Canyoning is a great way to push your limits and go even just that little bit further than you thought you were capable of. Then you can go even bigger next time around!
4. … But if you can’t, you can still go canyoning!
When canyoning first became an adventure sport about 15-20 years ago it was mainly something that you would do on a stag or hen do. It was a one-off experience to get an adrenaline rush, have a bit of fun and jump off big things in front of your friends.
These days, canyoning has expanded. It’s a fully fledged exploration sport in its own right. This also means that it has grown. The training and guides have gotten better. The equipment and routing has gotten better. It really is open to everyone now.
You can go as full-on or as tame as you want in a lot of canyons, or at least, with a lot of providers. Most providers offer beginners canyoning as well as more intermediate and advanced levels. If you choose beginner, you won’t have to do huge jumps, and on some intermediate canyoning experiences – though check with the provider first if you are nervous about this – an alternative to any particularly big jumps will be provided through an abseil or through an alternative route you can climb down.
5. Rivers and forests have built-in waterslides
One of the best parts of canyoning is getting up close and personal with natural wonders you can normally only appreciate from afar. The likes of waterfalls, which you get to abseil down, and dreamily-coloured pools of water which you get to jump into and swim in.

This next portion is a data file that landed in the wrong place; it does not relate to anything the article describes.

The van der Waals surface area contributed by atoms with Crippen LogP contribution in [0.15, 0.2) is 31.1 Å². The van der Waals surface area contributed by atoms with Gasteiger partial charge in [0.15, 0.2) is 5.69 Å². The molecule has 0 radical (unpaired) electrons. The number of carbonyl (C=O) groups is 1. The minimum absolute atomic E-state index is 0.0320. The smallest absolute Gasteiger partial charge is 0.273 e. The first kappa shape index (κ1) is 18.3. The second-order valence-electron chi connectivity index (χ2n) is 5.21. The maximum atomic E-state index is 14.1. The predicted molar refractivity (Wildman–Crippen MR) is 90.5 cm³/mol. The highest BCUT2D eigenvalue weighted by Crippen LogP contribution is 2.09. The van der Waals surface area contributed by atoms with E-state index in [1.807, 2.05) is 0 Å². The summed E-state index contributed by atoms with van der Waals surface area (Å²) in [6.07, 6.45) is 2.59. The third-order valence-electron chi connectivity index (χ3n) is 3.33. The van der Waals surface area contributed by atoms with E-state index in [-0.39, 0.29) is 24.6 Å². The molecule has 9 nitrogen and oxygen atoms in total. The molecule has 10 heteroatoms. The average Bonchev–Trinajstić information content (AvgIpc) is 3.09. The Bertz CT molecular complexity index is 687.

One of our favourite parts though are the natural water slides that you’ll find in canyons. Slippery rocks that the guides know like the back of their hand and naturally-formed chutes that they lead into which drop you off in a pool of water. These sound almost too good to be true but they’re commonplace in canyoning.
“Just get on your bum and slide on down,” is one of the greatest commands you will hear from a canyoning instructor.
6. Rope skills aren’t so tough
If you’re canyoning for the first time, there’s a good chance it’ll also be your first experience of abseiling or repelling as well. Rejoice! There is no time you will be closer to fulfilling your childhood ambition of eventually becoming James Bond.
Abseiling is something that can look very ominous. You’re going from one very high place to one significantly lower place, through the air, attached to only a rope – but not only is it incredibly safe (assuming you’re with a trained professional and have all the gear), it’s incredibly fun too. The best guides will teach you all about abseiling as you do it and as you travel through the canyon as well, so not only will you get your first abseiling experience, there’s a good chance you’ll leave with some reusable rope skills as well. The more you come back, the more you can built those up. We also have a full abseiling guide for beginners, which is well worth a read if you’re curious before you go.
7. Canyoning is ridiculously fun
At the end of the day, canyoning exists for one reason and one reason only; it’s insanely fun.
It’s a great adventure sport. A fantastic way to get out into the countryside and explore the rivers and gorges. To get waist-deep in the water of new countries on your travels and to see waterfalls and slides, the likes of which you never even knew existed.
It’s also a little like the adult equivalent of spending an hour in one of those badass children’s play parks you used to go to on your seventh birthday.
Canyoning is an assault course – a challenge through a natural water system that will test your adrenaline, but also that will have you clambering over and under rocks, leaping from one place to another and grinning like an idiot while you do it.
We don’t know what your thoughts will be when you go into the canyon, but when you come out, we can predict one thing – you’ll be promising yourself you’re going to do it again.
Push your limits and discover more canyoning and multi-adventure holidays with only the best local guides and hosts.